Nutritional gadgets and apps (Part 1): Healthy tech – From activity trackers to diet help


02 Jan 2018 --- The benefits of owning a smartphone are well known, and with this gadget's growing popularity, the number of nutritional apps is growing rapidly. On top of this, the popularity of FitBit and success of Apple Watch are by no means the only example of gadgets entering the nutritional space.

“Given that it is preventable diseases that account for the majority of healthcare expenditures and are the primary cause of mortality across the world, the market opportunity to provide nutritional interventions that can combat these diseases has unlimited potential,” notes Christina Troutner, Research Dietitian and Scientist and Investor Relations Executive at GB HealthWatch, of the potential of gadgets and apps in the space.

NutritionInsight presents a snapshot of the latest products available to those who want to improve their nutrition with a gadget or app.

Activity trackers can be sticky, even among seniors
Activity trackers, such as wearable devices and smartphone apps, are on everyone’s lips at the moment, and a study published in the Annals of Internal Medicine shows that 80 percent of users stick with their device for at least six months.

Researchers at the Perelman School of Medicine at the University of Pennsylvania and colleagues found that 1.2 percent of the study population engaged with devices, and that most of the individuals who started using an activity tracker were younger and had higher incomes than people who opted not to use the devices. The overwhelming majority of participants used FitBit trackers (76 percent), with Apple devices being the second most common (9 percent).

The authors say game design elements and financial incentives may have contributed to the sustained use of the devices.

“We found that although use grew over time, it really varied depending on individual characteristics like age and income,” says Mitesh Patel, M.D., an Assistant Professor of Medicine and Health Care Management.

Results of the study showed that while overall activity tracker use was 1.2 percent, it was nearly double (2.8 to 3.1 percent) among younger individuals. During the two-year study period, only 0.1 percent of elderly persons (over age 65) activated a device, though 90 percent of those participants were still using it six months later. The authors say the results suggest more effort is needed to initially engage individuals to start using these devices.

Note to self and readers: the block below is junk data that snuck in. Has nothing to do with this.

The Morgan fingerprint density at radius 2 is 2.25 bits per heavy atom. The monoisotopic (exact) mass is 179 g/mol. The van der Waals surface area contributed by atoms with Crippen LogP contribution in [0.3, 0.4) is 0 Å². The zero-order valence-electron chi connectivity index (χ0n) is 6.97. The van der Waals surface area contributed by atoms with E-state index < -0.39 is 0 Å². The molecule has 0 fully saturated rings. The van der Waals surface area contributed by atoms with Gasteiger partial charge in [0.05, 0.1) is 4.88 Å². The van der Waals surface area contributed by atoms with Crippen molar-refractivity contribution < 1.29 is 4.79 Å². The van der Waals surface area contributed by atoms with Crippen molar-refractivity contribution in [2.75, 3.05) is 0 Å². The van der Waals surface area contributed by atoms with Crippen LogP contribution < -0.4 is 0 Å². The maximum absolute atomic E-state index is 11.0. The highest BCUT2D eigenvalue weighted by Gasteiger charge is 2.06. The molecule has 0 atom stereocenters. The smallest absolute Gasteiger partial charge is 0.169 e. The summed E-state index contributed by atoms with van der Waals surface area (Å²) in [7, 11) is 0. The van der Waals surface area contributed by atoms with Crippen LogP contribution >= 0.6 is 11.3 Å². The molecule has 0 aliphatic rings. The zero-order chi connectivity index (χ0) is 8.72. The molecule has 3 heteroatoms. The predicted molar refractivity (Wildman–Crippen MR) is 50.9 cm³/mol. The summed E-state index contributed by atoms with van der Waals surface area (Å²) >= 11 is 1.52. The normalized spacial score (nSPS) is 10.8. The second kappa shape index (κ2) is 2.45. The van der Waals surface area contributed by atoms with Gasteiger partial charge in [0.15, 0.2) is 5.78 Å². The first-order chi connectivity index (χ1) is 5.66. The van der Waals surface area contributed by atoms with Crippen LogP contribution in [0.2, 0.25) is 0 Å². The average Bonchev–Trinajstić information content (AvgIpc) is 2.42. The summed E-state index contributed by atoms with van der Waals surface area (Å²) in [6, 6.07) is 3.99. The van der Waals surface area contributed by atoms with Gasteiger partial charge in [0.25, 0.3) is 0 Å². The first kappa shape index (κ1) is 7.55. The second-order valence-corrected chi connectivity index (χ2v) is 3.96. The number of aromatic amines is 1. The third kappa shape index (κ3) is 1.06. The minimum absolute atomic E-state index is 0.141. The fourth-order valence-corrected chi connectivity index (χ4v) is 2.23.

Founded in 2005 and launched in 2007, MyNetDiary is an online diet log service with a considerable history that can be accessed from the website. It boasts a database of 820,000 foods, diabetes tracking and low membership fees.

“The market opportunities for nutritional gadgets and apps at the moment are activity trackers, smartwatches, blood glucose monitors, insulin pumps and so on,” opines Dmitry Serikov, Tech Support at MyNetDiary, of the market in general. “Challenges are their compatibility with iOS and Android OS devices (open API, iPhone Health App, Google Fit App).”

Serikov believes an important trend in the app space is the ability of a gadget or app to allow personal customization: “For example, one person focuses on tracking his or her blood pressure and daily sodium intake. Another focuses on his or her own daily weight, blood glucose, daily sugar intake, net carbs, diabetes carb count, fiber and insulin. The third person may want to track muscle mass, bicep size, fat, protein and exercises.” However, he adds that getting the longest battery life out of gadgets is the most important factor.

The main forms of technology of most interest to those making nutritional apps, according to Sorikov, are: “The Samsung Gear Watch (with Samsung Health), but it's temporary. The general trend is [toward] the same iPhone Health app (with Apple Watch), Google Fit, Fitbit and Withings-Nokia.”

“It would be great if Samsung Health would develop compatibility with the Google Fit app, the leader on the Android OS,” Sorikov suggests of nutritional apps in the future.

Click to EnlargeEssentia’s nutritional enhancement calculator
Elsewhere in apps, Essentia launched its new Nutritional Enhancement Calculator at Food Matters Live 2017 in London, UK.